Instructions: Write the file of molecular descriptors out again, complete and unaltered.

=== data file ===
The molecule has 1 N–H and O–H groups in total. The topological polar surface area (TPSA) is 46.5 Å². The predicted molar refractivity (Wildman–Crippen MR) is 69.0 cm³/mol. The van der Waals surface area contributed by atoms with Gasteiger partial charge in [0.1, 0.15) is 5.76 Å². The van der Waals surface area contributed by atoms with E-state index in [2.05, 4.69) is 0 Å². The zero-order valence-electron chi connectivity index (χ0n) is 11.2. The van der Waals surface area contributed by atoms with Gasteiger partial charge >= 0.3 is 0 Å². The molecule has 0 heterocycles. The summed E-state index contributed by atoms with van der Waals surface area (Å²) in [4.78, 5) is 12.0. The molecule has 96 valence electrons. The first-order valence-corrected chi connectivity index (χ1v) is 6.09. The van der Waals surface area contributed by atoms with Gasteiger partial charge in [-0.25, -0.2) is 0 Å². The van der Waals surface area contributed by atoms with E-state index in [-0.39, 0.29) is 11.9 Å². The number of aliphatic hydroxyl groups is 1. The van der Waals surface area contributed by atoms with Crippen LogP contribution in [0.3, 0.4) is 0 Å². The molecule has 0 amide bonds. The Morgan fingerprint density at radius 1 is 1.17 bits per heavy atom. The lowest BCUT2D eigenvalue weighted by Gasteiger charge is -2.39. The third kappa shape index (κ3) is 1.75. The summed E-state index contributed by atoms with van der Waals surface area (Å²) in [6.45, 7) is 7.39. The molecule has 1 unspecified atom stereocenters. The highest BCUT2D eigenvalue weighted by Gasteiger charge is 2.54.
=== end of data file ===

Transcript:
The molecule has 1 N–H and O–H groups in total. The topological polar surface area (TPSA) is 46.5 Å². The predicted molar refractivity (Wildman–Crippen MR) is 69.0 cm³/mol. The van der Waals surface area contributed by atoms with Gasteiger partial charge in [0.1, 0.15) is 5.76 Å². The van der Waals surface area contributed by atoms with E-state index in [2.05, 4.69) is 0 Å². The zero-order valence-electron chi connectivity index (χ0n) is 11.2. The van der Waals surface area contributed by atoms with Gasteiger partial charge >= 0.3 is 0 Å². The molecule has 0 heterocycles. The summed E-state index contributed by atoms with van der Waals surface area (Å²) in [4.78, 5) is 12.0. The molecule has 96 valence electrons. The first-order valence-corrected chi connectivity index (χ1v) is 6.09. The van der Waals surface area contributed by atoms with Gasteiger partial charge in [-0.25, -0.2) is 0 Å². The van der Waals surface area contributed by atoms with E-state index in [-0.39, 0.29) is 11.9 Å². The number of aliphatic hydroxyl groups is 1. The van der Waals surface area contributed by atoms with Crippen LogP contribution in [0.3, 0.4) is 0 Å². The molecule has 0 amide bonds. The Morgan fingerprint density at radius 1 is 1.17 bits per heavy atom. The lowest BCUT2D eigenvalue weighted by Gasteiger charge is -2.39. The third kappa shape index (κ3) is 1.75. The summed E-state index contributed by atoms with van der Waals surface area (Å²) in [6.45, 7) is 7.39. The molecule has 1 unspecified atom stereocenters. The highest BCUT2D eigenvalue weighted by Gasteiger charge is 2.54.